Desk collaboration between Liminal Spaces and Daniel Schneider.
As a member of the Australian Federal Parliament, Senator Lisa Singh’s work environment is more than just a generic office. It is where the community prevails and the views of Australians matter.
The design approach considers the principles at the heart of the Australian Labor Party movement. Inspiration is taken from former Prime Minister Ben Chifley’s 1949 speech that introduced the ‘Light on the Hill’ phrase, being viewed as the crux of Labor’s philosophy.
The architectural response to this philosophy is to create interiors that reflect the client with splashes of red representing the colour of the Senate while references to ‘The Light on the Hill’ infiltrate the office in the way glass is segmented and the laddered joinery climbs. Light is maximised at higher levels, leaving the lower glazed levels obscured providing privacy between functions. The carpet maps a bird’s eye view of the ‘hill’s’ contours. The red pinnacle suggests the point of arrival shared between the Senator’s office and the open work area. This together with other earthy colours generates connectivity, association and representation in the working environment.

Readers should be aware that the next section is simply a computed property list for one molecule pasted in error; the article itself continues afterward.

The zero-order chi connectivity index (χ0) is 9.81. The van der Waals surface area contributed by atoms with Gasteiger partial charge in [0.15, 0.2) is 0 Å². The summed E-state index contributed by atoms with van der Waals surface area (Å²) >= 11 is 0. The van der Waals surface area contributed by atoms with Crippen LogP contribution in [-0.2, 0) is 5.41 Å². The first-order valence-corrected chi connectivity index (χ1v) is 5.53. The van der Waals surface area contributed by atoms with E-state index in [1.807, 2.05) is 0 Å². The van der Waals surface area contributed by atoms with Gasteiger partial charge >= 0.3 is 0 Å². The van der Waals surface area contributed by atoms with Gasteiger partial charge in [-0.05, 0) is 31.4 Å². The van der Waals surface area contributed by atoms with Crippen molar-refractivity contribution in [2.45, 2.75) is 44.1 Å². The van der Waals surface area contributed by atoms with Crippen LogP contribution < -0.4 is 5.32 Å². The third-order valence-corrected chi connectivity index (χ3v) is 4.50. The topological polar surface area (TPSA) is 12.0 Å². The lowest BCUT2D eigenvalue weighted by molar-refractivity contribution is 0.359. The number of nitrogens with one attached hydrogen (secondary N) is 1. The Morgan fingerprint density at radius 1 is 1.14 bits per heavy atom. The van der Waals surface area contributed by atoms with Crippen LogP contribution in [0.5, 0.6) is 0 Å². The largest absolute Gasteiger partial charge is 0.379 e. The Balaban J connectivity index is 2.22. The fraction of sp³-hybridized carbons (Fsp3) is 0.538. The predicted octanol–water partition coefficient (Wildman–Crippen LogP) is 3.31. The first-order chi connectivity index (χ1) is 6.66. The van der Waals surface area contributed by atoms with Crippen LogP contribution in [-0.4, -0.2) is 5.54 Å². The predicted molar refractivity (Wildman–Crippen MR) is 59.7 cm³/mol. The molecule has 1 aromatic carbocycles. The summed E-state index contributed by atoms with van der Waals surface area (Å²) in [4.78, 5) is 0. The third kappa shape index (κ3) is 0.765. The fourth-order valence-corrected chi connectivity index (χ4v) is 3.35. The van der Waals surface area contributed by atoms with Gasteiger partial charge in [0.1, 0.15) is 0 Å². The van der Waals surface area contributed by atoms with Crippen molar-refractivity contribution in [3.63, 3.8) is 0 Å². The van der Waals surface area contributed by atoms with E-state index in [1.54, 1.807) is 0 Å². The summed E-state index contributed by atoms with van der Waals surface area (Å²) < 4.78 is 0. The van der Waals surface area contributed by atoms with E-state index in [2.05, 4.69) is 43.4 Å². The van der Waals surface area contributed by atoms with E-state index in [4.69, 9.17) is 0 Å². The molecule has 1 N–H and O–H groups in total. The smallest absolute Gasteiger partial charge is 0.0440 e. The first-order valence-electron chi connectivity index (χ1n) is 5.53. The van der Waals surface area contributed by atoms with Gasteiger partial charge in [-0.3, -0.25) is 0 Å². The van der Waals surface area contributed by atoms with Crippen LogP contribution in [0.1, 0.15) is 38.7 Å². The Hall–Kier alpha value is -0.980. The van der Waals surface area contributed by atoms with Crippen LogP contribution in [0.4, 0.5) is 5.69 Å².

The planning creates an open and accessible work environment where rooms with nominated functions can open as extensions to the general work area. The Senator’s office has the flexibility of being part of the open office area or closed off for privacy. The street frontage is welcoming with all security measures implemented carefully so the community feels welcomed rather than intimidated by a fortified reception.